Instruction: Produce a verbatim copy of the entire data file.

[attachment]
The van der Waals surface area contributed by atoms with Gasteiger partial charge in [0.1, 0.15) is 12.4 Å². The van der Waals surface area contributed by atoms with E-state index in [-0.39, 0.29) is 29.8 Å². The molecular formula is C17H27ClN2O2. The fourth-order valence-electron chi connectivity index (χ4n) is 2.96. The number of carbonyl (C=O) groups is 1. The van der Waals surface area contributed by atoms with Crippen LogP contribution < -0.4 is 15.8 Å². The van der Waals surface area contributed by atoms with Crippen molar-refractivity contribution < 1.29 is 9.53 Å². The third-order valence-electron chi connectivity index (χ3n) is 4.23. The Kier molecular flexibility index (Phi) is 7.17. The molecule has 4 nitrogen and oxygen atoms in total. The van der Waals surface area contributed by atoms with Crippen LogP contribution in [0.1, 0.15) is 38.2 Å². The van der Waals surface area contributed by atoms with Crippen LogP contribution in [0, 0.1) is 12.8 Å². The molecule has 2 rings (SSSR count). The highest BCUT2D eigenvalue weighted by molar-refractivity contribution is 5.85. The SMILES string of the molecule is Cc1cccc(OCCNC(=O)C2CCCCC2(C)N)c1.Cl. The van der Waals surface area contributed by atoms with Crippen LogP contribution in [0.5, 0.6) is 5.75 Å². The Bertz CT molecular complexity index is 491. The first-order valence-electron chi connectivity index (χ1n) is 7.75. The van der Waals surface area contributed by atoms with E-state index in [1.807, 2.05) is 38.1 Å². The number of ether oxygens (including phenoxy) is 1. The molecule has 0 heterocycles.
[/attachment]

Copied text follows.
The van der Waals surface area contributed by atoms with Gasteiger partial charge in [0.1, 0.15) is 12.4 Å². The van der Waals surface area contributed by atoms with E-state index in [-0.39, 0.29) is 29.8 Å². The molecular formula is C17H27ClN2O2. The fourth-order valence-electron chi connectivity index (χ4n) is 2.96. The number of carbonyl (C=O) groups is 1. The van der Waals surface area contributed by atoms with Crippen LogP contribution < -0.4 is 15.8 Å². The van der Waals surface area contributed by atoms with Crippen molar-refractivity contribution < 1.29 is 9.53 Å². The third-order valence-electron chi connectivity index (χ3n) is 4.23. The Kier molecular flexibility index (Phi) is 7.17. The molecule has 4 nitrogen and oxygen atoms in total. The van der Waals surface area contributed by atoms with Crippen LogP contribution in [0.1, 0.15) is 38.2 Å². The van der Waals surface area contributed by atoms with Crippen LogP contribution in [0, 0.1) is 12.8 Å². The molecule has 2 rings (SSSR count). The highest BCUT2D eigenvalue weighted by molar-refractivity contribution is 5.85. The SMILES string of the molecule is Cc1cccc(OCCNC(=O)C2CCCCC2(C)N)c1.Cl. The van der Waals surface area contributed by atoms with Crippen LogP contribution in [0.5, 0.6) is 5.75 Å². The Bertz CT molecular complexity index is 491. The first-order valence-electron chi connectivity index (χ1n) is 7.75. The van der Waals surface area contributed by atoms with E-state index in [1.807, 2.05) is 38.1 Å². The number of ether oxygens (including phenoxy) is 1. The molecule has 0 heterocycles.